What does Henry David Thoreau's classic narrative of his 2-year sojourn in the wilderness, Walden, have to do with Primer director Shane Carruth's sophomore effort, Upstream Color? According to Vimeo user Anna Robertson, everything. Her video is a great example of the subtle ways that a film can embed its meaning and structure under the surface, demonstrating that just like dreams, there is, in successful stories (and movies in particular), a logic at work, even in the most seemingly opaque narrative. Let's go through the looking-glass, people.
Unlike Primer, which was made for an extremely low budget, with a deliberately no frills, flat-lighting office-park aesthetic, which did wonders to enhance the idea that these kooky nerds just might have actually cooked up a box that could take you back in time a few hours, Upstream Color is a visually lush, impressionistic and highly symbolic film.
While I'm thinking of it, just like Anderson went from Boogie Nights to The Master, Carruth appears to be edging towards Terrence Mallick territory, at least visually, with this one (the film is full of beautiful shots of the natural world and life, both animal and human, from the tiniest parasite to the biggest person, and lots of pigs. And it's all very, and pardon me, but it's all very natural, or rather naturalistic, i.e., the pigs don't look like they were acting.) Anyway, summarizing the plot of Upstream Color is just going to make me sound like I am blogging from a locked ward, but I will make an attempt: A thief infects the main character, Kris, with a parasite, which is psychotropic and causes her to become hypnotically suggestible. He eventually makes her copy out pages from Henry David Thoreau's classic 19th century work, Walden (wherein the author went and spent two years in the wilderness to test the limits of self-reliance and solitude). Carruth, whose 2004 debut is still scratching heads, does not make films which give themselves to easy interpretations, but Robertson has teased out the associative links between Thoreau's novel and its fundamental importance to the structure and meaning of the film. I'll let the video explain the rest for me. (Watch out! Spoilers ahead, guys!)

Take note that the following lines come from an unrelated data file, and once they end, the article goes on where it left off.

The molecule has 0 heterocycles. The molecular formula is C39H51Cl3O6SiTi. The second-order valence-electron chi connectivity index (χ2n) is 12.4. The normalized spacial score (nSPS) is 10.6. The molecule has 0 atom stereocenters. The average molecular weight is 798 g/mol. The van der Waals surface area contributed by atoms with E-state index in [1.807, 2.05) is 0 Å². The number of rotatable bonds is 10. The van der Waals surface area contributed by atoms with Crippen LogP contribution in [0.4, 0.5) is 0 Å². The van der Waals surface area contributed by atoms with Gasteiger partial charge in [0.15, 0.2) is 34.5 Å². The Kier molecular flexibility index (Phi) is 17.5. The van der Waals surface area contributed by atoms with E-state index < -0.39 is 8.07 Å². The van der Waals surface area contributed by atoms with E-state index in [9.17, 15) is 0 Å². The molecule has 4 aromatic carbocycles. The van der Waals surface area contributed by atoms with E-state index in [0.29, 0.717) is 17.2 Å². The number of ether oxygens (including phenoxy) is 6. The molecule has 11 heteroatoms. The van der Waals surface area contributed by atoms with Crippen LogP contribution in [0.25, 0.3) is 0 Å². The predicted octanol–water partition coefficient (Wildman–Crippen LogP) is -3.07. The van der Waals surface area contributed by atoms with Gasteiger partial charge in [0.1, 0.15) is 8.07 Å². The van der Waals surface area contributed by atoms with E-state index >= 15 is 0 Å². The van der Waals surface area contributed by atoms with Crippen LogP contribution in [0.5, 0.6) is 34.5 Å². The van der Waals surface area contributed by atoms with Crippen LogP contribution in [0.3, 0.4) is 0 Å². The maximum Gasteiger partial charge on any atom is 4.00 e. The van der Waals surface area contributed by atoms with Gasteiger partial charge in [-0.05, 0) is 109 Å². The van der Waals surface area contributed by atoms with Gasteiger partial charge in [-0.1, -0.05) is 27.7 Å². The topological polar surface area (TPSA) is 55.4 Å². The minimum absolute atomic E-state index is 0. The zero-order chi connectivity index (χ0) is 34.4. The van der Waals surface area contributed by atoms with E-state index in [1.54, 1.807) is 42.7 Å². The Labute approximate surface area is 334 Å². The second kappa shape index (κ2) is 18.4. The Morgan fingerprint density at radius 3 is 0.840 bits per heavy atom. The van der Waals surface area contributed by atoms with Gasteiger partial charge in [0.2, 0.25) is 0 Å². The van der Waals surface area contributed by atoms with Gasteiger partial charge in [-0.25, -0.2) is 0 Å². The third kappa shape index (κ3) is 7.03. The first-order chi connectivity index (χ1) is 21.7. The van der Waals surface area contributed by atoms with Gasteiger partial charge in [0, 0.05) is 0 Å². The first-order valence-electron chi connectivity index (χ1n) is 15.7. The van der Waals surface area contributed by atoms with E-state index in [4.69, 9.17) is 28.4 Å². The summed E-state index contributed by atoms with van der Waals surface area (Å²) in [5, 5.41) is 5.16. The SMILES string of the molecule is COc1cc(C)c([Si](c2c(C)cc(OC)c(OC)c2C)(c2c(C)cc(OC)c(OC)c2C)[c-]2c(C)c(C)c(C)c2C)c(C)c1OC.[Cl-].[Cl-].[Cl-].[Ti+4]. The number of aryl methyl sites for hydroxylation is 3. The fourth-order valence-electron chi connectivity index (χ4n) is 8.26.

Video is no longer available: vimeo.com/92652144
Essentially, though, it is Robertson's supposition (and, I would hazard a guess, a pretty good one) that the use of Walden is not arbitrary, i.e., odds are that someone in the Production Dept. didn't happen to have a dog-eared copy in the back of their car. To her mind, this book, written in 1854, holds the clues to the movie, and can be used by the audience, if they so choose, to tease out meaning (though not a literal meaning, not an M. Night Shyamalan kind of meaning) of the film's manifold enigmas. She sees the book's use within the film as a symbol, as a narrative metaphor for the journey of the characters, which she sees as cyclical -- consisting of the cycle of life, which is represented by humans, pigs and orchids and I think you can see why I'm not explaining the plot further. And, just as Henry David Thoreau found an inner peace when he went to live in solitude by a pond for 2 years, 2 months, and 2 days (total coincidence, I'm sure), the main characters in Upstream Color leave their mostly unhappy lives in the modern world behind, and even though they go through an involuntary, traumatic journey (a subject with which I am well acquainted), they come out the other side, better, happier and wiser for their experience (not so much). What do you guys think about the connections Robertson made between Upstream Color and Walden? Also, if time travel were possible, what would you do (remember, you can't kill Hitler; science has proven this.) Let us know, in the comments! [via: Anna Robertson]